01 June, 2011

Sitting by the duck on the bay.

A couple of weeks ago I took off on one of our now customary bike rides with various family members. We were on a mission to investigate a trail we discovered a few weeks earlier. For the sake of directness, we decided not to ride via the river on this occasion, although not having to ride up the hill beside the cement works at Fyansford may also have been a contributing factor. Instead, we headed to the waterfront up what will - when it is finally completed - be the bike lane on Swanston Street joining the river to the bay. Recent complaints in the local media not withstanding, it will be a very handy pathway to have running virtually past our doorstep.
Little Pied Cormorant at Western Beach
After a stop to collect the third member of our expedition we made it as far as Rippleside Park before we felt it was time for a coffee stop. While we were there I spent some time studying the local bird life. I thought it would make an interesting comparison to that on the Barwon. Well, as it turns out, it was not so different as I had imagined - although in the short amount of time available I was not able to see the same variety of species I have seen on the river.
Silver Gulls (Sea Gulls) were in abundance as expected and I even spotted a cormorant or two, a Pacific Gull and a Royal Spoonbill dabbling in the shallows. On shore, the usual array of birds found anywhere in suburbia was also evident. What I was surprised to see were ducks. Lots of ducks. In retrospect I shouldn't have been so surprised and after a quick Google search it all made sense.
I noticed as I was taking taking some shots with the camera that the ducks in question appeared to be Chestnut Teals. I know that these birds are found not only on the inland sections of the Barwon, but also on the lower reaches which as I have noted before are considered quite brackish. It stands to reason therefore that these ducks have a significant tolerance level for salt water and various websites confirm this. None-the-less, it did seem odd seeing so many ducks at the beach.
Royal Spoonbill at Western Beach
From there, we rode around to St. Helen's Park and then, via a series of off-road trails, bike lanes and on-road twists and turns, we made our way around Corio Bay through the industrial part of town, to the shores of Limeburner's Bay (or the Lagoon as we called it at school) opposite the Grammar School. At this point we stopped for lunch and to assess our options. On the lagoon a pelican was taking the opportunity to do likewise. As it happens, we decided we had time and continued our adventure along the Hovell's Creek Nature Trail.
As the name suggests, this trail follows Hovell's Creek from its inlet at Limeburner's Bay (not to be confused with Limeburner's Point on the opposite side of Corio Bay) back along its length as far as the township of Lara. The scenery is open rolling farmland most of the way providing views of the creek and the nearby You Yangs whose name incidentally comes from an Aboriginal term meaning - appropriately enough - "big mountain in the middle of a plain". Hovell's Creek on the other hand, was named for the English explorer William Hovell who with the perhaps more widely known Hamilton Hume, in 1824 explored the area having made the trek overland from Sydney. It was they who heard the local Wathaurong word "Jillong" used to describe the region. Although not the first white men to reach the region, their voyage of exploration was of significant benefit to the fledgling colony.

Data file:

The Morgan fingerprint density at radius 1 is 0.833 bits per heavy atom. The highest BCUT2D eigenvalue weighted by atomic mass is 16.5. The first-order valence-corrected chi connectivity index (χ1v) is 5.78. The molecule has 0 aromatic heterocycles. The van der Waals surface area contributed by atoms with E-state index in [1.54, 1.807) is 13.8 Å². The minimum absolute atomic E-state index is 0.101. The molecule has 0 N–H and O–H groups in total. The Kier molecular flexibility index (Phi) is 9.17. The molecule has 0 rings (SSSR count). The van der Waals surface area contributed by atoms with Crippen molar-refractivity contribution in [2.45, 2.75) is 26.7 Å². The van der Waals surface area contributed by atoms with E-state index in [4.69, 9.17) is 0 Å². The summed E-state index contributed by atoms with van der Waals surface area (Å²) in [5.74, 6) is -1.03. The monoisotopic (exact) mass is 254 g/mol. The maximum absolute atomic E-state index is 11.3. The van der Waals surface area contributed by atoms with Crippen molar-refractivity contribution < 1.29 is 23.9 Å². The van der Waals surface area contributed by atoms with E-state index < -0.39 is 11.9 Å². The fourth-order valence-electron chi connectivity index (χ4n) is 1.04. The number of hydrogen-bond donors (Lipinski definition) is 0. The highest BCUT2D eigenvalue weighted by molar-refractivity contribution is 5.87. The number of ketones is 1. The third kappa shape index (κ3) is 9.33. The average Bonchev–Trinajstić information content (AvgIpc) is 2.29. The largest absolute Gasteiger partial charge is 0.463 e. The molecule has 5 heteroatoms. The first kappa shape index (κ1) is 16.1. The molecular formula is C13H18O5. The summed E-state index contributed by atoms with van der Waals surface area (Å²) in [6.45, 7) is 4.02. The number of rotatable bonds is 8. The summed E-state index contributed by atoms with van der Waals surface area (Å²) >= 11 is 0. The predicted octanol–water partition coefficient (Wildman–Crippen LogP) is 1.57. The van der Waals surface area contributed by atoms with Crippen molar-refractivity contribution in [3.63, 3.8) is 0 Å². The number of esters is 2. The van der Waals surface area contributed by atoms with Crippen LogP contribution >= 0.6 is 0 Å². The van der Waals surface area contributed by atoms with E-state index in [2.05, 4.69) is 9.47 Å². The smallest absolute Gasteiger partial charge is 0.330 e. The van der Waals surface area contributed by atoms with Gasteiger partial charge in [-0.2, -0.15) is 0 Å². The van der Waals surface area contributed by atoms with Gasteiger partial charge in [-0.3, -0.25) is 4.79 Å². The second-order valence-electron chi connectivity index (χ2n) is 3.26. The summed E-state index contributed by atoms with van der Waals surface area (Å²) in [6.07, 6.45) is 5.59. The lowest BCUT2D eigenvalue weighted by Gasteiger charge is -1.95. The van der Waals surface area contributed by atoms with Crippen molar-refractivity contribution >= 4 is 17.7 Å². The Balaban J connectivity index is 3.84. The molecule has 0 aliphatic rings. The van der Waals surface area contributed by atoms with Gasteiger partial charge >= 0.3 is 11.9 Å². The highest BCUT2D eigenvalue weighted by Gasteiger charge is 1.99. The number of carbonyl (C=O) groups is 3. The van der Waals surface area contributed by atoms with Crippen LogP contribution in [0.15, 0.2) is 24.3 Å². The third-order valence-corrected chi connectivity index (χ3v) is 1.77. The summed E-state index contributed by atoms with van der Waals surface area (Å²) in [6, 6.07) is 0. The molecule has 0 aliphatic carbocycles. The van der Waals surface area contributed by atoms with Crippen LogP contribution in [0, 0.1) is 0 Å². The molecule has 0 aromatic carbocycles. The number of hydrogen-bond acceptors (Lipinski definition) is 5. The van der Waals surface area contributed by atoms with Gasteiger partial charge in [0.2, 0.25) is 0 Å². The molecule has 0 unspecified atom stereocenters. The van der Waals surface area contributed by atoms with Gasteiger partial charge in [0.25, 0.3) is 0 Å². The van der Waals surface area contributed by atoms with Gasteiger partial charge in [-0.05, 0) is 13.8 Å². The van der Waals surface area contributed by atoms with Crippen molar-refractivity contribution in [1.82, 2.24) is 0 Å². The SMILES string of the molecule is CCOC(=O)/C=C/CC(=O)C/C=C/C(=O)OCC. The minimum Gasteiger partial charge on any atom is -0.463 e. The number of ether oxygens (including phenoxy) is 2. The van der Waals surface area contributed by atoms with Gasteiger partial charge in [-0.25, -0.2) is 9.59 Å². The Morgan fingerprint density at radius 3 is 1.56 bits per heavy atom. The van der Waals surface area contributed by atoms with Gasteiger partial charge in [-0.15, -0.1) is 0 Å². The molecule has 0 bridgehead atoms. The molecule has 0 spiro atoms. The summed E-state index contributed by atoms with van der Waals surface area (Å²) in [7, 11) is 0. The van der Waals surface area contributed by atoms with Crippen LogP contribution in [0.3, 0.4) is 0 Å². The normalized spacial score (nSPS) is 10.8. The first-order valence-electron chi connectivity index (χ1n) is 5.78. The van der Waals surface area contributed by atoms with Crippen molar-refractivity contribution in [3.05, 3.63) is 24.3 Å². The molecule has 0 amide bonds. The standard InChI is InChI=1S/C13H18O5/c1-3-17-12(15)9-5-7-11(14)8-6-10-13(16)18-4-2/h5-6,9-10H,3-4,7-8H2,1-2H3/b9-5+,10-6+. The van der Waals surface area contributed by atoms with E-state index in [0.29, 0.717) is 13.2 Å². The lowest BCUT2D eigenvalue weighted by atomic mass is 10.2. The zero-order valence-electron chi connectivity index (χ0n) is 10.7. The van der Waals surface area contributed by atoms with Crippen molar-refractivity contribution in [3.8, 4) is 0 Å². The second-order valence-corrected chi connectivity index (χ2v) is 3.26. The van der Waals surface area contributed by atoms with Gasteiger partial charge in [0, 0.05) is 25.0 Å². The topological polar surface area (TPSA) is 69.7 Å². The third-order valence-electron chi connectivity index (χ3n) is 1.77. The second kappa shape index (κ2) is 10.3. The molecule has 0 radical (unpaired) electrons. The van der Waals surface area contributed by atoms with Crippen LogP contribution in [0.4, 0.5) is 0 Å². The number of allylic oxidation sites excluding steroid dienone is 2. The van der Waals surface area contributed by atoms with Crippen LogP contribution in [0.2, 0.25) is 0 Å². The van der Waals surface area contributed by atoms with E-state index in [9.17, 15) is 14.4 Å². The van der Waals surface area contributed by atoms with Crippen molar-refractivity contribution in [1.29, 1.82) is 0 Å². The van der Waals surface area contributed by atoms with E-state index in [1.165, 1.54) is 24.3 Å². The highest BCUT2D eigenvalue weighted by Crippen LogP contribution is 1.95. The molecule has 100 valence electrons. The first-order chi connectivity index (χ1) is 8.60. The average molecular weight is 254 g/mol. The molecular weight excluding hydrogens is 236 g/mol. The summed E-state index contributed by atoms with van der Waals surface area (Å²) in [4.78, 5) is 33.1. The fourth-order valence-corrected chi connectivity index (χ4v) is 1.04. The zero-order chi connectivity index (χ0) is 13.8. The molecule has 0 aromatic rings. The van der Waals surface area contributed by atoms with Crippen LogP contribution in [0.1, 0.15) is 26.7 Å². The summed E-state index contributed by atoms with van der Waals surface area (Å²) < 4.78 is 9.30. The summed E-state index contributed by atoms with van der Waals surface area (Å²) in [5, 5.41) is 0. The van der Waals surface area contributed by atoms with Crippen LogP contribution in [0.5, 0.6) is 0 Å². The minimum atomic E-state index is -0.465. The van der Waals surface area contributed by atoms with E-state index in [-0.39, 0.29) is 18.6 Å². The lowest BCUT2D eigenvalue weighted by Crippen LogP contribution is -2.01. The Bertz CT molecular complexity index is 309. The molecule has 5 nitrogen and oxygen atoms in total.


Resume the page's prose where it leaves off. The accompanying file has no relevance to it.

Limeburner's Bay
Our journey on the other hand was somewhat easier than that of the early explorers, we being provided with a well-maintained bitumen track which we followed as far as the Princes Freeway, under which the track passes. At this point, running short of time and facing an uphill ride for the last stretch into Lara, we decided to call it quits and head back from whence we had come.
Our return journey was made at a somewhat less relaxed pace than the outward journey, stopping only for a couple of brief breaks and (in my case) to investigate a bunch of black birds in a gum tree. As per my previous blog, these were most probably Australian Ravens, in which case the appropriate collective noun for the group is either a murder (as in a murder of crows), an unkindness, a storytelling or - possibly my favourite - a conspiracy of ravens. I wonder then, if conspiracy is the correct term, whether a group of ravens meeting a group of crows is perhaps....a conspiracy to murder...??
Enough! We made it back to town in good time and headed home. Another trail explored and a few more kilometres clocked up on the bikes.

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